Executing an AVaaS is still about solving but it is also about mitigating potential risks that a CAPEX ownership model and project-based sales cannot. AVaaS is about mitigating system interruption or failure risk. It mitigates technology obsolescence risk and preservation of capital that can then be utilized for revenue-generating assets.

The Downside To Selling As-A-Service & Lucrative Upside

An AVaaS sale requires a mindset shift, and tactically pivoting the way you sell an AVaaS solution has little to no downside. The only downside is the customer says “no” and the outcome is the same result you receive today, they pay cash for your project-based sale, and you don’t capture the multi-year maintenance you desire.

However, the upside of selling AVaaS is a lot more lucrative. You win the project-based sale, capture five years of RMR at the point of sale, provide valuable differentiation and build greater customer lifetime value.

Lifting The Veil of Ownership For Customers

The logic and value behind an as-a-service are hard to argue. Beyond the risk mitigation that an AVaaS can provide, you have the economics of ownership and why using after-tax dollars to purchase and own technology should be questioned. Paying in cash or CAPEX may still be how many companies procure these solutions but that does not mean it’s smart, accurate or safe.

If you were informed as the customer or buyer of the following three facts regarding the makeup of the bill of materials (BOM), ask yourself, “Would I spend my capital or keep my working capital working?” If equipped with the facts, I believe, you would see value in a use-based subscription payment model, avoid making a large lump sum payment, and keep your working capital working.

  1. Non-Recoverable Cost: There is more air in these solutions than tangible assets. Look at a recent bill of materials you designed for a recent customer. Identify everything you cannot recover the day after installation. For example, design, labor, software, licensing, professional services, and warranty. They are all gone the day after installation. Now think about all the profit that is gone that you cannot see, i.e. manufacturer margin, distributor margin, and Integrator margin. What is left on that BOM? The hardware. On a good day, the non-recoverable cost is 50%, on a bad day as high as 80%. With AVaaS, customers can preserve their capital versus relinquishing it all in one fell swoop to pay for all of those non-recoverable costs.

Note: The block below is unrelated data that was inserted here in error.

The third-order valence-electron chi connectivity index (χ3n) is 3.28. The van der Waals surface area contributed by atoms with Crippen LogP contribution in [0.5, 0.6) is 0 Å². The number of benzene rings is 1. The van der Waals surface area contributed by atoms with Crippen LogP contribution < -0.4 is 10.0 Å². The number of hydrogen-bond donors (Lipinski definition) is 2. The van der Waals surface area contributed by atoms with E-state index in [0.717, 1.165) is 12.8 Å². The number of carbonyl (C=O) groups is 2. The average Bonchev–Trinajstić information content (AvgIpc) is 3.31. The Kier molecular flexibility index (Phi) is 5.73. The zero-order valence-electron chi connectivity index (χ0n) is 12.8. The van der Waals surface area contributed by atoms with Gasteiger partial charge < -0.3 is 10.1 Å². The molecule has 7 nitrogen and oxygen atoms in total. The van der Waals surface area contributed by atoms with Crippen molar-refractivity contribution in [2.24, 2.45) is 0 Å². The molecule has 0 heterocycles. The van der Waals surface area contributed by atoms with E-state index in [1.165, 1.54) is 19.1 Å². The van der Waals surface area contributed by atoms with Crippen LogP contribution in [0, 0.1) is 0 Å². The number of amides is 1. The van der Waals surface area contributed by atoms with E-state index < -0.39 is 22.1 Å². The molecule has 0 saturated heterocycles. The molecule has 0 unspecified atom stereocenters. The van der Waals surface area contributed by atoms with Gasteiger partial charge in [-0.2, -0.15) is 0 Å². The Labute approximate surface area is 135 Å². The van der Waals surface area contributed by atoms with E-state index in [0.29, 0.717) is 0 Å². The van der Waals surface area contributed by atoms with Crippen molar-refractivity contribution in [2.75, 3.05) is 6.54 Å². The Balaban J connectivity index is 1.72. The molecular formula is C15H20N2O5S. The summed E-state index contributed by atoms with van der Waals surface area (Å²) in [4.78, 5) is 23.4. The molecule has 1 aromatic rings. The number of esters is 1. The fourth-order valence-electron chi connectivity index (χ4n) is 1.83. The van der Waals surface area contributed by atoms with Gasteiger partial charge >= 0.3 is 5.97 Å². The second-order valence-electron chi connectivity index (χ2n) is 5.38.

2. Non-Revenue Generating: In basic finance and investing CAPEX is used for things that create a return on an investment. Does an AV solution provide a financial return? No. It is just the opposite. Technology is a rapidly depreciating asset.  Is an AV solution essential to how we communicate? Absolutely. But these two things are not the same. Instead of spending $100K at one time for new technology, a depreciating asset, reinvest the capital back in the company for a financial return.
  3. Technology Obsolescence: Lastly, look at the billion-dollar research and development budgets for public AV and technology manufacturers. I guarantee that what is bought and sold today already has a replacement in a beta test. Combine that with artificial intelligence and it questions the race to own these solutions. Technology ownership leaves its owners handcuffed to obsolete technology with minimal flexibility without spending more lump sums of capital.

When analyzing the true economics of ownership, it’s hard to argue its value. Any organization with even a rudimentary knowledge of finance could see the value in use-based procurement models for their technology solutions.

A Lucrative Opportunity For The Taking

AV-as-a-Service is still in its infancy. It is very new to those offering it. It is also unknown to many who would pay for it. But once it is positioned and proposed effectively customers prefer it. In my 30-plus years of experience working in the technology sales sector, I wholeheartedly believe integrators are on the cusp of tapping into the most lucrative opportunity the AV industry has seen. I have never witnessed a more perfect alignment of market demand from customers and the ability of solution providers to supply. I just hope that more integrators will better understand the irrefutable logic and value, be willing to make a change and capitalize on this unique opportunity.

Paul Metzheiser is managing partner at TAMCO.

Posted in: Insights

Tagged with: AV as a service, AVaaS